Credit: The Federalist

This morning the Bureau of Labor Statistics released its latest jobs report.  And hooray – unemployment is down to 6.3%!  That’s a good thing, right?  Well, the real problem here is that more than 800,000 Americans have left the job market – bringing the total participation number down to 62.8 from 66% in September 2008.  Further, the net number of Americans employed actually fell by 73,000 last month.

Investors’ Business Daily put the 288,000 jobs created last month in context:

“The U.S. added 288,000 jobs in April, the Labor Department reported Friday, the best gain in more than two years. But nonfarm payrolls are still below their January 2008 peak, underscoring just how sluggish the recovery has been and how much slack remains in the labor market.

At 75 months, this is the longest jobs recession since World War II. The next closest was the 48-month jobs slump during and after the 2001 economic recession.”

And, this recession hasn’t spared Colorado.  Just yesterday, nonprofit organization Regeneration Colorado released a report on jobs and the economy and the next generation that highlighted that Colorado’s unemployment among 20-24 year olds was the second worst in the region in 2013.  Here is what the report said:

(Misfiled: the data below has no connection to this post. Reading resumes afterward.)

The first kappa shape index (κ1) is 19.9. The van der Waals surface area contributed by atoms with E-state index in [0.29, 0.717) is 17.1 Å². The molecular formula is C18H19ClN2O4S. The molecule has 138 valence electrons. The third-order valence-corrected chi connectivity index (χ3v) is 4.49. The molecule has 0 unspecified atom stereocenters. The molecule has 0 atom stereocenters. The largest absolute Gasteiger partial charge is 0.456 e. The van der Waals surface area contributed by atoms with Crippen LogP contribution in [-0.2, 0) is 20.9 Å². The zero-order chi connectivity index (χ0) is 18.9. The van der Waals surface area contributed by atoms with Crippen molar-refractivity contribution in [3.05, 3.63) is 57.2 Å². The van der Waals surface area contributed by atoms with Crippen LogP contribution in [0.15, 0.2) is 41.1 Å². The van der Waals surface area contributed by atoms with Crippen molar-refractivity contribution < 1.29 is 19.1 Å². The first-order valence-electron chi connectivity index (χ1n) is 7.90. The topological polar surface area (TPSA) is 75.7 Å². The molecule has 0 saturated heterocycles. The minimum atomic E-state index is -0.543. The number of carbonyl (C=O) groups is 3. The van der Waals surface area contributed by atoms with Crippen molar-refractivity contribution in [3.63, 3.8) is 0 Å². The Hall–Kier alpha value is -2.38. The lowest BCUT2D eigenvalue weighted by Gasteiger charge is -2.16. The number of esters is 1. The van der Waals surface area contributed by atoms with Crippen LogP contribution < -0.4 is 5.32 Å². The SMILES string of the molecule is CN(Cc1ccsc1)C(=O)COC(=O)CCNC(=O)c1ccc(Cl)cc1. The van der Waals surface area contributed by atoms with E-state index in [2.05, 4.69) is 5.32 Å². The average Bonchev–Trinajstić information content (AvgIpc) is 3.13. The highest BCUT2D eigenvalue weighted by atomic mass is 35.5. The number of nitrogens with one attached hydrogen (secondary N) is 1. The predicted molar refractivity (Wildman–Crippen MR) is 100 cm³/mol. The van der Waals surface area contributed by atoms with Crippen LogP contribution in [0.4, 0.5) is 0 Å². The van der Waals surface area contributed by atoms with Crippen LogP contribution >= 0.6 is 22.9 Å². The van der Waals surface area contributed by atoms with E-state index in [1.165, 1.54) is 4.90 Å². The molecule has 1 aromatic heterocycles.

“With a total average unemployment for 2013 of 6.6% among the general population, and 11.7% among those aged 20 to 24, the unemployment in Colorado is generally better than the national average. But, there is little to celebrate. The only neighboring state whose young workers have fared worse than Colorado is Arizona.”
When will Democrats in the Colorado legislature stop throwing up roadblocks to our state’s success and start peeling back regulations that would enable our state to take advantage of the inherent resources it has?